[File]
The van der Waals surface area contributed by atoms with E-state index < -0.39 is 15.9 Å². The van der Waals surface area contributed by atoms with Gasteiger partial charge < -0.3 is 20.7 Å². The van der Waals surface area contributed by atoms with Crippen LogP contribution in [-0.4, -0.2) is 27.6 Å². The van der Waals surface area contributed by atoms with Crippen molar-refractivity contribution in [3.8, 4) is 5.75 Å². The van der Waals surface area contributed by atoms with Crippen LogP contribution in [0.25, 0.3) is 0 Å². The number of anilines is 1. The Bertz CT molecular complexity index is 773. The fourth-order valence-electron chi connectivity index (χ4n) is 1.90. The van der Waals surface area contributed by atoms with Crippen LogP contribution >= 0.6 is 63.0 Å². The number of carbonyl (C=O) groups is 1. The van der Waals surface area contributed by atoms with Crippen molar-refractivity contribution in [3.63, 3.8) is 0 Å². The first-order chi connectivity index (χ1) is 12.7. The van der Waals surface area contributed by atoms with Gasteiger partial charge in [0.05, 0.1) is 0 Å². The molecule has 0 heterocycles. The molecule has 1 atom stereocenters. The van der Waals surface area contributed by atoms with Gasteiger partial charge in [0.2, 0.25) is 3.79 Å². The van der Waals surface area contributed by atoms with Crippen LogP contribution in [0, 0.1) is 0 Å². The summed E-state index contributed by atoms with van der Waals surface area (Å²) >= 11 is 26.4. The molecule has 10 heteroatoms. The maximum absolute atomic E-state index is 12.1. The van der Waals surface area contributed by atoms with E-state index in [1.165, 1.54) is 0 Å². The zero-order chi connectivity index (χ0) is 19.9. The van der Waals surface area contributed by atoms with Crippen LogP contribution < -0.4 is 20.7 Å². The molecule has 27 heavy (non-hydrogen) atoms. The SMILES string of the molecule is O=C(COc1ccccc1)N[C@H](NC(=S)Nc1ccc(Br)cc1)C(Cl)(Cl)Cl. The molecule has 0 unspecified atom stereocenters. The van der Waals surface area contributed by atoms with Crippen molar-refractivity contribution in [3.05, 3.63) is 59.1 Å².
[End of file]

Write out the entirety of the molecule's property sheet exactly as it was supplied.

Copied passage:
The van der Waals surface area contributed by atoms with E-state index < -0.39 is 15.9 Å². The van der Waals surface area contributed by atoms with Gasteiger partial charge < -0.3 is 20.7 Å². The van der Waals surface area contributed by atoms with Crippen LogP contribution in [-0.4, -0.2) is 27.6 Å². The van der Waals surface area contributed by atoms with Crippen molar-refractivity contribution in [3.8, 4) is 5.75 Å². The van der Waals surface area contributed by atoms with Crippen LogP contribution in [0.25, 0.3) is 0 Å². The number of anilines is 1. The Bertz CT molecular complexity index is 773. The fourth-order valence-electron chi connectivity index (χ4n) is 1.90. The van der Waals surface area contributed by atoms with Crippen LogP contribution >= 0.6 is 63.0 Å². The number of carbonyl (C=O) groups is 1. The van der Waals surface area contributed by atoms with Crippen molar-refractivity contribution in [3.63, 3.8) is 0 Å². The first-order chi connectivity index (χ1) is 12.7. The van der Waals surface area contributed by atoms with Gasteiger partial charge in [0.05, 0.1) is 0 Å². The molecule has 0 heterocycles. The molecule has 1 atom stereocenters. The van der Waals surface area contributed by atoms with Gasteiger partial charge in [0.2, 0.25) is 3.79 Å². The van der Waals surface area contributed by atoms with Crippen LogP contribution in [0, 0.1) is 0 Å². The summed E-state index contributed by atoms with van der Waals surface area (Å²) >= 11 is 26.4. The molecule has 10 heteroatoms. The maximum absolute atomic E-state index is 12.1. The van der Waals surface area contributed by atoms with E-state index in [1.165, 1.54) is 0 Å². The zero-order chi connectivity index (χ0) is 19.9. The van der Waals surface area contributed by atoms with Crippen LogP contribution < -0.4 is 20.7 Å². The molecule has 27 heavy (non-hydrogen) atoms. The SMILES string of the molecule is O=C(COc1ccccc1)N[C@H](NC(=S)Nc1ccc(Br)cc1)C(Cl)(Cl)Cl. The molecule has 0 unspecified atom stereocenters. The van der Waals surface area contributed by atoms with Crippen molar-refractivity contribution in [3.05, 3.63) is 59.1 Å².